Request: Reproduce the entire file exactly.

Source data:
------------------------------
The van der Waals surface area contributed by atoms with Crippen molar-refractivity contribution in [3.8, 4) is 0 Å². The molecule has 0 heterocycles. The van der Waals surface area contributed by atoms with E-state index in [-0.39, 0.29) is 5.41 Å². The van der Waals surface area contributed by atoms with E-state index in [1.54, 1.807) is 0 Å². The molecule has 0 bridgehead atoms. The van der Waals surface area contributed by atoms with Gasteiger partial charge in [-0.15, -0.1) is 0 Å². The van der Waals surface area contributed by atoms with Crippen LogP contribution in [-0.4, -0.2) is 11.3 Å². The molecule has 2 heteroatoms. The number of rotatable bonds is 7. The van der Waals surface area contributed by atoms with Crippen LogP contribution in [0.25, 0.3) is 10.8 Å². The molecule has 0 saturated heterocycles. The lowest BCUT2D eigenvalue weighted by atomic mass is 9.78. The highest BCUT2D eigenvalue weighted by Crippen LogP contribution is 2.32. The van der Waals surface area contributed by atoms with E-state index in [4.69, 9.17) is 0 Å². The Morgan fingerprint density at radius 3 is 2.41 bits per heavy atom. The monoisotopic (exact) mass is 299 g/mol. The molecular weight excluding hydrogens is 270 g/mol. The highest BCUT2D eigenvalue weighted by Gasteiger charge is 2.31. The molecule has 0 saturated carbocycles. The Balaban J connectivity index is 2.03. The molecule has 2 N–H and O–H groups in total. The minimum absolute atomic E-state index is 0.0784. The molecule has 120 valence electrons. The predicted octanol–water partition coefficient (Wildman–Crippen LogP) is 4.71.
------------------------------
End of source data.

The van der Waals surface area contributed by atoms with Crippen molar-refractivity contribution in [3.8, 4) is 0 Å². The molecule has 0 heterocycles. The van der Waals surface area contributed by atoms with E-state index in [-0.39, 0.29) is 5.41 Å². The van der Waals surface area contributed by atoms with E-state index in [1.54, 1.807) is 0 Å². The molecule has 0 bridgehead atoms. The van der Waals surface area contributed by atoms with Gasteiger partial charge in [-0.15, -0.1) is 0 Å². The van der Waals surface area contributed by atoms with Crippen LogP contribution in [-0.4, -0.2) is 11.3 Å². The molecule has 2 heteroatoms. The number of rotatable bonds is 7. The van der Waals surface area contributed by atoms with Crippen LogP contribution in [0.25, 0.3) is 10.8 Å². The molecule has 0 saturated heterocycles. The lowest BCUT2D eigenvalue weighted by atomic mass is 9.78. The highest BCUT2D eigenvalue weighted by Crippen LogP contribution is 2.32. The van der Waals surface area contributed by atoms with E-state index in [4.69, 9.17) is 0 Å². The Morgan fingerprint density at radius 3 is 2.41 bits per heavy atom. The monoisotopic (exact) mass is 299 g/mol. The molecular weight excluding hydrogens is 270 g/mol. The highest BCUT2D eigenvalue weighted by Gasteiger charge is 2.31. The molecule has 0 saturated carbocycles. The Balaban J connectivity index is 2.03. The molecule has 2 N–H and O–H groups in total. The minimum absolute atomic E-state index is 0.0784. The molecule has 120 valence electrons. The predicted octanol–water partition coefficient (Wildman–Crippen LogP) is 4.71.